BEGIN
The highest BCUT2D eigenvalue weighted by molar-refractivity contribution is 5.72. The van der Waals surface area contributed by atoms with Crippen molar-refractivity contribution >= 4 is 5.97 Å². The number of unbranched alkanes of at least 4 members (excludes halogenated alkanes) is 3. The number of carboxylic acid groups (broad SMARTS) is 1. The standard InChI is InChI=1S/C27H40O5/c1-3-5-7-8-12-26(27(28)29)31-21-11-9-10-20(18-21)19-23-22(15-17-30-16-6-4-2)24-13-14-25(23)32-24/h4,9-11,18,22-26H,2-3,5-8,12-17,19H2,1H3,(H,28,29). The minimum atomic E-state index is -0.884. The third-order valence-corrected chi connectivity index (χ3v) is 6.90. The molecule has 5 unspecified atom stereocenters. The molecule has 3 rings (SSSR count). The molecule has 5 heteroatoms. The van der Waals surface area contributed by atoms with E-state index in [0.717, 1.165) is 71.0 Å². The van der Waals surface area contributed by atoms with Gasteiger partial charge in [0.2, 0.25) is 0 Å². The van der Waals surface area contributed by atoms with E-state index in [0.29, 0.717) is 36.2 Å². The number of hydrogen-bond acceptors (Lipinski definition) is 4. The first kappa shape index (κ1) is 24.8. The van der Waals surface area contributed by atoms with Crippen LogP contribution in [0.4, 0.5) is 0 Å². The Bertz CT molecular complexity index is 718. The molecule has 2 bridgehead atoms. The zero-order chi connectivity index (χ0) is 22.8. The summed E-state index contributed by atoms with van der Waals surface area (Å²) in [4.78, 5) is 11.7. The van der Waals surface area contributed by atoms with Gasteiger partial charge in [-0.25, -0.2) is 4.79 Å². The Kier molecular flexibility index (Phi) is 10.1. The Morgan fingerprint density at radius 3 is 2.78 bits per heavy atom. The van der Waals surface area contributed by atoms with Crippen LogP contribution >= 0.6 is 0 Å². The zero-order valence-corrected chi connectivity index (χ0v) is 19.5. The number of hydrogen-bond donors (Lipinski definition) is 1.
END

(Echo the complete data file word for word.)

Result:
The highest BCUT2D eigenvalue weighted by molar-refractivity contribution is 5.72. The van der Waals surface area contributed by atoms with Crippen molar-refractivity contribution >= 4 is 5.97 Å². The number of unbranched alkanes of at least 4 members (excludes halogenated alkanes) is 3. The number of carboxylic acid groups (broad SMARTS) is 1. The standard InChI is InChI=1S/C27H40O5/c1-3-5-7-8-12-26(27(28)29)31-21-11-9-10-20(18-21)19-23-22(15-17-30-16-6-4-2)24-13-14-25(23)32-24/h4,9-11,18,22-26H,2-3,5-8,12-17,19H2,1H3,(H,28,29). The minimum atomic E-state index is -0.884. The third-order valence-corrected chi connectivity index (χ3v) is 6.90. The molecule has 5 unspecified atom stereocenters. The molecule has 3 rings (SSSR count). The molecule has 5 heteroatoms. The van der Waals surface area contributed by atoms with E-state index in [0.717, 1.165) is 71.0 Å². The van der Waals surface area contributed by atoms with Gasteiger partial charge in [0.2, 0.25) is 0 Å². The van der Waals surface area contributed by atoms with E-state index in [0.29, 0.717) is 36.2 Å². The number of hydrogen-bond acceptors (Lipinski definition) is 4. The first kappa shape index (κ1) is 24.8. The van der Waals surface area contributed by atoms with Crippen LogP contribution in [0.4, 0.5) is 0 Å². The Bertz CT molecular complexity index is 718. The molecule has 2 bridgehead atoms. The zero-order chi connectivity index (χ0) is 22.8. The summed E-state index contributed by atoms with van der Waals surface area (Å²) in [4.78, 5) is 11.7. The van der Waals surface area contributed by atoms with Gasteiger partial charge in [-0.25, -0.2) is 4.79 Å². The Kier molecular flexibility index (Phi) is 10.1. The Morgan fingerprint density at radius 3 is 2.78 bits per heavy atom. The van der Waals surface area contributed by atoms with Crippen LogP contribution >= 0.6 is 0 Å². The zero-order valence-corrected chi connectivity index (χ0v) is 19.5. The number of hydrogen-bond donors (Lipinski definition) is 1.